Best of luck with it!

-David

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edm_tabla

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Posts: 26
Reply with quote  #7 
Thanks David for the very informative reply. That tabla does have some sentimental value and that's why I am trying to repair it But I also have a new one.

@ Khitchdee When I bought my new tabla from Mukta Das, I specified sheesham wood, because that is what my teacher recommended. Let's see how that holds up in dry Canadian winter.

Thanks!!
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mavaidya

Junior Member
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Posts: 12
Reply with quote  #8 
"@ mavaidya

No, this is an old tabla. The wooden shell is very old - it is actually from my childhood days, ~ 25 years ago :-)

BUT,

the drum head and the laces are very new. They have been installed by a local tabla maker in India, only a few months ago.

I always keep the tabla covered by multiple layers and keep them away from vents. Also I don't use this table very often. This is just a backup tabla and I mainly use my other set. In my case, I think, it is the dryness of the winter weather that caused this crack.

If you find a suitable adhesive, kindly share the information with us,

Thanks!! "

@edm_tabla

The adhesives I've been looking at are liquid epoxy or an epoxy putty I have not found the right one yet since both have advantages and disadvantages. I like the liquid one because it can go deep in the wood where as the putty I would really have to be sure work it in so it goes deep into the crack, liquid is for sure work it's way easier than the putty.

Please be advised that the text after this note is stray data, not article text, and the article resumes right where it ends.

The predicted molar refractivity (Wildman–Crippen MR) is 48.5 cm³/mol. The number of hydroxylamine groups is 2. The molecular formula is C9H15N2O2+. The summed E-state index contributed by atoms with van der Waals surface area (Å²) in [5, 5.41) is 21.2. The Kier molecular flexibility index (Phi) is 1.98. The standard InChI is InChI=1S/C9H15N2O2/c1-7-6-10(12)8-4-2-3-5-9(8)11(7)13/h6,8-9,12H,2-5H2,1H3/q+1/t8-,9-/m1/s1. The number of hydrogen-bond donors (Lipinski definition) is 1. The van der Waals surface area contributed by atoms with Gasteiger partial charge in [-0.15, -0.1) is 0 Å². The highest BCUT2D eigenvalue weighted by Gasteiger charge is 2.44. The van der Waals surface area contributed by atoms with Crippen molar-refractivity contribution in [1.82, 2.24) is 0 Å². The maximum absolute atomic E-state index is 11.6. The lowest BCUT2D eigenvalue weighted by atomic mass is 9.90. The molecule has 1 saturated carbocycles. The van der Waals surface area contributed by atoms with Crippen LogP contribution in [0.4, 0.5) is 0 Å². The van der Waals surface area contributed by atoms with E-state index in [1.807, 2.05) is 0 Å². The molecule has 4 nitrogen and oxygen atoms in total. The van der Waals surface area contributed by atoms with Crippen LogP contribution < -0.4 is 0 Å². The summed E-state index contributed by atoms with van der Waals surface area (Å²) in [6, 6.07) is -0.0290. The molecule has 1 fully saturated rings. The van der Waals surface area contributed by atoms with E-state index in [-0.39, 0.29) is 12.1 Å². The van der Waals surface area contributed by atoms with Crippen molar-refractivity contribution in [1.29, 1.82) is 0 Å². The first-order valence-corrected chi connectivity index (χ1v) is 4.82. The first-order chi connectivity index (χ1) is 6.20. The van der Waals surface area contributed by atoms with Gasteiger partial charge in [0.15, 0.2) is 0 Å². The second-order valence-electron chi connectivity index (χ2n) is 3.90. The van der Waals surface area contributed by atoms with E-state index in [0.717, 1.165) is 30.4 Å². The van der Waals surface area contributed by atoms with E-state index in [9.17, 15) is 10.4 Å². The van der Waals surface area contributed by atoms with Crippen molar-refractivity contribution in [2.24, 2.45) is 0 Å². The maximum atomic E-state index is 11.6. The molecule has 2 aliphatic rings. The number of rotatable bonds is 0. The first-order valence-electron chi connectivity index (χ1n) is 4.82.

The following would have to take place:
removing the skin: head this way you can see if the crack went all the way through the wood and see any cracks that may have formed from the inside.
Just a note here:
I had a friend who bought a tabla set in India Dec 2014 and they live in Edmonton. I found out that someone had tried to fix it and gave up on it. I took a look and removed the straps and head even though there were visible cracks from the outside. I used this adhesive it's a Gorrila glue that expands and even the smallest hairline cracks the glue went through the wood (this at the bottom where the wood is thick). After making sure all the cracks were filled I reheaded the drum with a new head was able to tune it to C# and even D which was nice to hear. And my friend was really happy that his new tabla was new again so to speak.

All cracks need to be cleaned so the adhesive can stick/bond to the wood
Ensure that you have put more than sufficent adhesive put a little extra ( you can sand excess off)
the epoxy that you use make sure you get the one that bond with wood you can get so many different types and choices it can really get confusing. The one you should look for should not shrink and when cured must be hard not soft like silicon.
Amazon.ca is one place
http://www.amazon.ca/s/ref=nb_sb_noss_1?url=search-alias%3Daps&field-keywords=epoxy+putty
or
http://www.amazon.ca/s/ref=nb_sb_noss_2?url=search-alias%3Daps&field-keywords=epoxy+&rh=i%3Aaps%2Ck%3Aepoxy+

Once you have ensured the epoxy has cured (hardened) completely sometimes remember curing time does not depend on temperature epoxy comes in two compounds A+B one is the adhesive the other compound hardens the adhesive. I would leave it for a few days just to be sure its good and I've filled all the cracks.
If there's extra sticking out sand it down with a light grit sandpaper so it follows the contour of the wood.

If all is good then restrap the head tune it and you are good to go.

I hope this helps.